Either there is something funny going on with the numbers to make the Subway look closer to the LRT than it actually is, or the cost of converting the SRT to LRT is much more than originally thought.
    In 2006, a TTC study found that the subway was to worst option (way too expensive) and conversion to newer Mark II (SkyTrain) vehicles was best option (least expensive). This would suggest that both of the above are correct.

    • Steve Munro

      For one thing, the subway extension is not being charged with the cost of more trains on the BD line nor with the creation of a new yard. Oddly enough, these are the same trains that the preliminary Downtown Relief Study treated as “free” for the first phase of implementation of that line. I do not understand how the LRT is up to $2.3b. The last time Metrolinx published an estimate, it was $1.8b 2010$ and this includes a chunk of the new LRV fleet and roughly half of the cost of Conlins Road carhouse.

      • dsmithhfx

        Metrolinx fudging the numbers? Noooooo.

      • Justin

        Maybe this RFP is going to cost a lot more than Metrolinx wants to admit?

  • Burloak

    I do no know why Councillor Glenn De Baeremaeker is singled out in this article. The other proponent of cancelling the SRT and extending the B-D subway was Karen Stintz – the TTC Chair. Just a few months after loudly campaigning that the Ford plan must be defeated and the Transit City plan re-instated – they proposed changing plans again. Both De Baeremaeker and Stintz lost all credibility at that time.

    • Steve Munro

      Stintz has been strangely silent. One City was a “chicken in every pot” plan, and its advocates refused to tell anyone that their ideas wouldn’t work. That’s not responsible leadership, but it’s a great way to get media attention.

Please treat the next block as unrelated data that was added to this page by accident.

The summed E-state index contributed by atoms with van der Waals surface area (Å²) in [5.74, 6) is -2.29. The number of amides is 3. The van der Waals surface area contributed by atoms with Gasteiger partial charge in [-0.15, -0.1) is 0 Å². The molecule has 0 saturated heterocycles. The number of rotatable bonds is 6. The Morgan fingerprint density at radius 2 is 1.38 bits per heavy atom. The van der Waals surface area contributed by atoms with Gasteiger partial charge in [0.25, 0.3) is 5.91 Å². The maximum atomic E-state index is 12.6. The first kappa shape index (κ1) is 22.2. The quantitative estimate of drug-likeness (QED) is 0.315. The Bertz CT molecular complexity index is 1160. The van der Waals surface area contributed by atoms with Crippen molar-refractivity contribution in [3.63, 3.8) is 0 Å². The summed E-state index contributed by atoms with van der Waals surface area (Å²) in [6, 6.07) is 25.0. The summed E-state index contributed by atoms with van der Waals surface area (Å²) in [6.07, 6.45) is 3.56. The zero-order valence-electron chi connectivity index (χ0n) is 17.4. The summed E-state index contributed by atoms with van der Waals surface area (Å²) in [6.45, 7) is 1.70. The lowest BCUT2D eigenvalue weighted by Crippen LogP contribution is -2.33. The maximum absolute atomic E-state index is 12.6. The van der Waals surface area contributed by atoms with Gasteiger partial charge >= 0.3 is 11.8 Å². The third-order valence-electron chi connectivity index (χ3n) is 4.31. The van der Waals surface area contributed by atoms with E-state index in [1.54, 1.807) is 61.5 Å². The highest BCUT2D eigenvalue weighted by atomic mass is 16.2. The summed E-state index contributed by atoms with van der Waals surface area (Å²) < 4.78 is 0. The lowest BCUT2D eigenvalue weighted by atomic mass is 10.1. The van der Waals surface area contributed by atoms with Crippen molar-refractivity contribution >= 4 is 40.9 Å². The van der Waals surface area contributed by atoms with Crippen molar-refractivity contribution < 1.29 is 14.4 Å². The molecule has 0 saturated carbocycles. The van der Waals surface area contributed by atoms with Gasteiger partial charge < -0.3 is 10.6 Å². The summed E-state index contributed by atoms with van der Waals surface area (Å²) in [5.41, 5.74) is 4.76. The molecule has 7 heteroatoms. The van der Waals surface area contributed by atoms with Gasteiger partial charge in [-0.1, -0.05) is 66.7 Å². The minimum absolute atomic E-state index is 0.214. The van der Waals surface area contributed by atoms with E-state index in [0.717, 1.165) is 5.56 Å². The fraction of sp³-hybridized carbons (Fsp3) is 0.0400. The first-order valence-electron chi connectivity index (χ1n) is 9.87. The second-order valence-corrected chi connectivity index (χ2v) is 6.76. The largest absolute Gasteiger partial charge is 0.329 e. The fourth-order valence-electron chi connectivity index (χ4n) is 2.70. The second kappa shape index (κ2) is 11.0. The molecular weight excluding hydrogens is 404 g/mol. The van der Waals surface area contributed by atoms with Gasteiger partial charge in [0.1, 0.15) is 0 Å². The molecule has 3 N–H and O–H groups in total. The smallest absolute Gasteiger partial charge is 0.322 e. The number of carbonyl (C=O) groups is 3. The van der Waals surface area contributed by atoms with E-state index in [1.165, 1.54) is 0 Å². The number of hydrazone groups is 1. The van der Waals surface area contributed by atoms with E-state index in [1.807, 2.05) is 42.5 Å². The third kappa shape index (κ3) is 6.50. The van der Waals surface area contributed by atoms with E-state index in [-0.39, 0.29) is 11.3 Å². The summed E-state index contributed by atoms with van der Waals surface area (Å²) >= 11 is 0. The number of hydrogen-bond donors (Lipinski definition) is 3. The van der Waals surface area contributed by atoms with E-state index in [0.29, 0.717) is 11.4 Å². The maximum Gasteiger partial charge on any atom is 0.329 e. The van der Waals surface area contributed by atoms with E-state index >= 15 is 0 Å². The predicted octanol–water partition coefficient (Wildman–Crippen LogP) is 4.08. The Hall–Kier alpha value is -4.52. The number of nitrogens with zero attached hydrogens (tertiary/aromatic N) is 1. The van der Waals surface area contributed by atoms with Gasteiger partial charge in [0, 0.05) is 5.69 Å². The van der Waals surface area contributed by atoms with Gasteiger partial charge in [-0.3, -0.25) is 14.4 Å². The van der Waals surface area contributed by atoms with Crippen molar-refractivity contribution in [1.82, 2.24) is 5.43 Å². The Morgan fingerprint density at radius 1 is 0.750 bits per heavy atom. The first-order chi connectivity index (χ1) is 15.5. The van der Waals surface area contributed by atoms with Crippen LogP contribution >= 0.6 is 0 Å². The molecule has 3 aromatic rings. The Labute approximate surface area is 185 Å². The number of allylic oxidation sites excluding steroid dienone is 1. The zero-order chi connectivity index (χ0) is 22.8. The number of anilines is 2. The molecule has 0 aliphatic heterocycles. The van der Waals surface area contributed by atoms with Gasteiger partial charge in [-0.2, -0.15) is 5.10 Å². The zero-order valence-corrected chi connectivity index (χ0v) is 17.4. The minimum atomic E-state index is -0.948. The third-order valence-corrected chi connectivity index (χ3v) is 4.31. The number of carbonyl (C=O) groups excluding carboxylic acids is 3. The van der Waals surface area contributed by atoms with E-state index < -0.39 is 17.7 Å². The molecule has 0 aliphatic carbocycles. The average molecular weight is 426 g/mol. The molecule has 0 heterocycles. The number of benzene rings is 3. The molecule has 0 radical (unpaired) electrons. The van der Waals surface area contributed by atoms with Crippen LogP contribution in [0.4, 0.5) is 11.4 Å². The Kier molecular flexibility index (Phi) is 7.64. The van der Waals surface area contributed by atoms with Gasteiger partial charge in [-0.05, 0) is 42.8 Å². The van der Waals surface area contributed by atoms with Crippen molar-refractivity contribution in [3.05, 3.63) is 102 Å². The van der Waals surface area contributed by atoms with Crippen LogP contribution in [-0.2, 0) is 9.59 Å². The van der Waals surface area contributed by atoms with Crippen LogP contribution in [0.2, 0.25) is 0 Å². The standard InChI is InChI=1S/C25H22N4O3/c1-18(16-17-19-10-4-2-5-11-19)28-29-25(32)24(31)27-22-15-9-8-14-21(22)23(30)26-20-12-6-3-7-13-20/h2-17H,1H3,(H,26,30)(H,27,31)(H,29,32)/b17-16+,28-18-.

• Anderw

    How can the TTC rationally justify a subway on McCowan Road while simultaneously refusing to build one on Sheppard East? There is very little along McCowan Rd/Danforth Road south of Ellesmere except subdivisions. Sheppard between Kennedy and Don Mills is considerably higher density. Is refurbishing the Scarborough RT really so expensive that building a subway tunnel is only slightly more expensive? I find it hard to believe that the ridership on the Scarborough RT replacement would be much higher than an extended Sheppard subway. The ridership on the existing Scarborough RT and existing Sheppard subway is about the same (the Scarborough RT appears busier because it is lower capacity).

    • Steve Munro

      Actually it’s not the TTC who are “justifying” a McCowan subway. They are just saying “here’s what it would involve”.

  • gweed123

    If the LRT option is chosen for the SRT replacement, I would strongly support elevating the Eglinton LRT through the Golden Mile, so that an interlined Eglinton-Scarborough line can be 100% grade-separated.

    Running the Eglinton and Scarborough LRTs as separate lines would create a pain for anyone trying to get into or out of Scarborough (“which transfer do I want to take?”). But interline the two as a single thru-line, and you eliminate the forced transfer at Kennedy, and take a lot of pressure off the Bloor-Danforth Subway.

    The current setup, if it were to be interlined, would create a choke point along Eglinton East. Too many stops, too many traffic lights, and too many people for an in-median at-grade LRT to effectively handle. Elevate it though, and you’ve got a medium to high capacity crosstown route from Scarborough to Etobicoke (or almost Etobicoke).

    • dsmithhfx

      The “Golden Mile”? That wasteland of big box stores and parking lots? WTF?

      • gweed123

        Elevating that section isn’t about the Golden Mile itself. It’s about providing a reliable link between the grade-separated Scarborough LRT and the tunnelled section of the Eglinton LRT.

        Having tunnelled/at-grade/grade-separated/elevated doesn’t make much sense for a medium to high capacity crosstown route. Eliminate the at-grade section along Eglinton East and you have a completely grade-separated line and a convenient and effective way to get from Scarborough to the Yonge-University-Spadina Subway (and one day hopefully the DRL).